China is in a period of unprecedented growth. But as I learned from my macroeconomics classes, fast climbs towards economic prosperity almost inevitably leads to gaping inequalities. There’s no other country I know that, within its borders, has some of the most glamorous and unimaginably wealthy people in the world, and also some of the poorest. Most people note the inequalities between regions of China; it’s popularly said that the Western provinces of China are poor and developing, while the Eastern Coastal ones are wealthy and fully modernized.
This BBC quote illustrates the point:
“China’s not a normal country — it’s a huge empire, it’s like the first world, the second world and the third world co-exist together” — Andy Tsieh
Living in Shanghai, China’s richest city, I can say I’ve had the privilege of experiencing much of China’s fancy side. But even from my cushy vantage point, I’d notice inconsistencies in people’s purportedly elevated living conditions, and a strange unevenness of progress in some areas of China’s modernization. I’d round the corner out of some insanely gorgeous luxury shopping mall, and then walk into an egregiously dirty public restroom with no toilet paper or soap. Once, I took a budget train ride into Shanghai on one of China’s still operating “green trains”(绿皮车). These slow, noisy, un-airconditioned, and often overcrowded trains from the 1950’s are still ridden regularly by people who don’t have the means to afford taking China’s fancy high-speed rails. As I was struggling for air inside the cigarette smoke-filled train car, I kept wondering to myself why these trains even exist in 2019. Living in China, a place that’s so well developed in some ways that it feels otherworldly, it’s always jarring when I encounter the not-so-nice parts — the parts that aren’t shown on national television. Inequality is a very real thing in China, and in terms of raising the quality of living for all people in the country on all fronts, China still has a ways to go.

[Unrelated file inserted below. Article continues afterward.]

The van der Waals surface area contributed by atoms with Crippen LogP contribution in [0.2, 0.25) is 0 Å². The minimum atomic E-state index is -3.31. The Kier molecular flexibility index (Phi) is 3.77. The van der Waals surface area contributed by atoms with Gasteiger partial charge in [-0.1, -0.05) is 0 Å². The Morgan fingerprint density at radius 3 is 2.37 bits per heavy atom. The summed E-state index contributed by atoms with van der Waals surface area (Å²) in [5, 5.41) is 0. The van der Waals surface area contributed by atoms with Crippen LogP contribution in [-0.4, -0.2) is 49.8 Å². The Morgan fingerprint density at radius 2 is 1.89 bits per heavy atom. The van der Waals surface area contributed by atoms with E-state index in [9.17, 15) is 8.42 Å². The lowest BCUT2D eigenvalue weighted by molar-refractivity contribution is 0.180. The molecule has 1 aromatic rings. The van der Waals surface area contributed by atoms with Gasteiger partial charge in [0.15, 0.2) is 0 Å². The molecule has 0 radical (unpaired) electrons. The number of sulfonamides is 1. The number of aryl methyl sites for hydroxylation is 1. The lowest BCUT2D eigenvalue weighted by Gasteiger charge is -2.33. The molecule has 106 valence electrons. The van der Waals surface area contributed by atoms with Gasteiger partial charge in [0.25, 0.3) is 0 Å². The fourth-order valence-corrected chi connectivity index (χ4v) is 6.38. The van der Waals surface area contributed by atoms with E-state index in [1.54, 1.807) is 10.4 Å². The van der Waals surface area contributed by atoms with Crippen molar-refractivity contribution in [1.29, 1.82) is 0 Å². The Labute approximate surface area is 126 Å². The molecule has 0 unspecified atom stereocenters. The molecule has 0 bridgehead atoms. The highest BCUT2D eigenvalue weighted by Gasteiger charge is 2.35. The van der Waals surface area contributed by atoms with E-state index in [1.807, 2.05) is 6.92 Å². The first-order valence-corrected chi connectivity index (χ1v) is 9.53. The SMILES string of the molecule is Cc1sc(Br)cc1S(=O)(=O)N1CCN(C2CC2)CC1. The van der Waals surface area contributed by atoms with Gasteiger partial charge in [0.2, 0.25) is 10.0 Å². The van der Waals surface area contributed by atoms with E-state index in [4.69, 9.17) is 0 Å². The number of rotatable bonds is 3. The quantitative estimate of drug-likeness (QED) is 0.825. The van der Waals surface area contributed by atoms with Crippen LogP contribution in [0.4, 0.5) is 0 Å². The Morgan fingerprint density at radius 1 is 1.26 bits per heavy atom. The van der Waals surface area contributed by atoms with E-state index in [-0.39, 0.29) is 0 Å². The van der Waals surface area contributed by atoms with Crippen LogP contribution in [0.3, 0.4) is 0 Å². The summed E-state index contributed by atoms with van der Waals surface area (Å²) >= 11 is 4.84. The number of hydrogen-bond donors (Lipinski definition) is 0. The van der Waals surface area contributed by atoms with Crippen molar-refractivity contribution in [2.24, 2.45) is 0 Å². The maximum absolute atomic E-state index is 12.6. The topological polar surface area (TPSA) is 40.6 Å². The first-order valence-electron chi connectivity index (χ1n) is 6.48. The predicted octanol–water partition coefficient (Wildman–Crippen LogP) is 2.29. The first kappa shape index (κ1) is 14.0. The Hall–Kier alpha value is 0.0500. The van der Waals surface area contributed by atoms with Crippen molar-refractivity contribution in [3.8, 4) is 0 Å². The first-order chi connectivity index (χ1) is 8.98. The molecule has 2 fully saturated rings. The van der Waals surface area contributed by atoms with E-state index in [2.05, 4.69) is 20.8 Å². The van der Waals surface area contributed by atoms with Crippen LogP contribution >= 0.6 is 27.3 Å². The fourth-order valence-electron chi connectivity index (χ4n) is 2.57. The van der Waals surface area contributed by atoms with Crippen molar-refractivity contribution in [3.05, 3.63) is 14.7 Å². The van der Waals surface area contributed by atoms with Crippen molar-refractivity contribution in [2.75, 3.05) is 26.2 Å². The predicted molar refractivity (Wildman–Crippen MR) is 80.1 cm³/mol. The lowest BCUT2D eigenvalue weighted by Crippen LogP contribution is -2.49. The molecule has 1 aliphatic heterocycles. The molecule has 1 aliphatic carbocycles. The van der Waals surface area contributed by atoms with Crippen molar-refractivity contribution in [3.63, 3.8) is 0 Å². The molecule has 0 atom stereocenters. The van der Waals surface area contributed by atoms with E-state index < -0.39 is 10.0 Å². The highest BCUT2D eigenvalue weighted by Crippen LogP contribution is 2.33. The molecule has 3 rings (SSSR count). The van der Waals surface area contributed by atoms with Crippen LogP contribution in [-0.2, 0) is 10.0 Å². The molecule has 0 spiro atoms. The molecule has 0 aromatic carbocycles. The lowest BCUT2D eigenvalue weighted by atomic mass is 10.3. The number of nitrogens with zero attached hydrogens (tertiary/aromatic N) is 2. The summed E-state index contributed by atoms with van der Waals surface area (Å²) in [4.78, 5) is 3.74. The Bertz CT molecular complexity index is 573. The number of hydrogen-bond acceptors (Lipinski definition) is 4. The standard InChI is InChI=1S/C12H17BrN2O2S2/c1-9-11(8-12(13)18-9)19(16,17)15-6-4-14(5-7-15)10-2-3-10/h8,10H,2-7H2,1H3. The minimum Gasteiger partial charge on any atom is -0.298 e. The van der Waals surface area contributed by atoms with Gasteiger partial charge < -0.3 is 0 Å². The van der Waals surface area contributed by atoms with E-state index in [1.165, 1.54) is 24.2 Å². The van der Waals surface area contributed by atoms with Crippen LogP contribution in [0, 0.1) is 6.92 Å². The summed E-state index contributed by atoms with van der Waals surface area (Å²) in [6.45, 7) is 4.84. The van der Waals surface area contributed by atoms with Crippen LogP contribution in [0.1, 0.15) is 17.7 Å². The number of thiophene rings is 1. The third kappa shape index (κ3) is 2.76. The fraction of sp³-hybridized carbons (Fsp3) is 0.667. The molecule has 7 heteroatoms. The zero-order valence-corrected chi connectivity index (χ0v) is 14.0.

The task of putting together a list describing Chinese and American “culture” is a difficult one, especially since China’s been in a state of incredible flux and change. It’s a challenge to discern the features of China’s distinct culture today from the generic features of any modernizing country. China is also unimaginably diverse in a way that makes it a challenging fit for any explanatory box. Before writing this post, I read through dozens of Google’s top search results for “Differences between Americans and Chinese people”. Frankly, I was disappointed in what I found because a lot those articles felt to me either out-of-date or oversimplified. I hope this post adds something fresh to your understanding of what China looks like to a Chinese-American student studying abroad in Shanghai.